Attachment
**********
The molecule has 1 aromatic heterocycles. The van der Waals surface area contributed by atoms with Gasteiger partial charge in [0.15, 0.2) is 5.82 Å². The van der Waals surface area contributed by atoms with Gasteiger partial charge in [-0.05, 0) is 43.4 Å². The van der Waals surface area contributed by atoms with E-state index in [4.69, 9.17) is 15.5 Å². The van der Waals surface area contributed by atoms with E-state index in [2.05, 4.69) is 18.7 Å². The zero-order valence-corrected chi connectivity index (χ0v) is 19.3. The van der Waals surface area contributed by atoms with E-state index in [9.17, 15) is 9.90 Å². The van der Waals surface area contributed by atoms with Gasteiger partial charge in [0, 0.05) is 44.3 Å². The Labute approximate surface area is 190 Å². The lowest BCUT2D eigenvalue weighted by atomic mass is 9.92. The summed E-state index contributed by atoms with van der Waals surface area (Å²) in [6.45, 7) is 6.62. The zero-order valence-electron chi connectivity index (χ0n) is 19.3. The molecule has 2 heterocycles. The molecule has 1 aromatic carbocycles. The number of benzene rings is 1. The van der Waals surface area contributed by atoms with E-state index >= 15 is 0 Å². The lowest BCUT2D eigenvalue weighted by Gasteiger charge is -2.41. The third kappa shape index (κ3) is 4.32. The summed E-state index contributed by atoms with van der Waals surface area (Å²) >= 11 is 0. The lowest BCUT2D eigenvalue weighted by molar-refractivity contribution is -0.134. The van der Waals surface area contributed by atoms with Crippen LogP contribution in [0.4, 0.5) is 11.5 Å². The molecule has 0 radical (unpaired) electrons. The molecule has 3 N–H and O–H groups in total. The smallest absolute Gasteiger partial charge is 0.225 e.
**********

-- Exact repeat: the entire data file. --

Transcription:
The molecule has 1 aromatic heterocycles. The van der Waals surface area contributed by atoms with Gasteiger partial charge in [0.15, 0.2) is 5.82 Å². The van der Waals surface area contributed by atoms with Gasteiger partial charge in [-0.05, 0) is 43.4 Å². The van der Waals surface area contributed by atoms with E-state index in [4.69, 9.17) is 15.5 Å². The van der Waals surface area contributed by atoms with E-state index in [2.05, 4.69) is 18.7 Å². The zero-order valence-corrected chi connectivity index (χ0v) is 19.3. The van der Waals surface area contributed by atoms with E-state index in [9.17, 15) is 9.90 Å². The van der Waals surface area contributed by atoms with Gasteiger partial charge in [0, 0.05) is 44.3 Å². The Labute approximate surface area is 190 Å². The lowest BCUT2D eigenvalue weighted by atomic mass is 9.92. The summed E-state index contributed by atoms with van der Waals surface area (Å²) in [6.45, 7) is 6.62. The zero-order valence-electron chi connectivity index (χ0n) is 19.3. The molecule has 2 heterocycles. The molecule has 1 aromatic carbocycles. The number of benzene rings is 1. The van der Waals surface area contributed by atoms with E-state index >= 15 is 0 Å². The lowest BCUT2D eigenvalue weighted by Gasteiger charge is -2.41. The third kappa shape index (κ3) is 4.32. The summed E-state index contributed by atoms with van der Waals surface area (Å²) >= 11 is 0. The lowest BCUT2D eigenvalue weighted by molar-refractivity contribution is -0.134. The van der Waals surface area contributed by atoms with Crippen LogP contribution in [0.4, 0.5) is 11.5 Å². The molecule has 0 radical (unpaired) electrons. The molecule has 3 N–H and O–H groups in total. The smallest absolute Gasteiger partial charge is 0.225 e.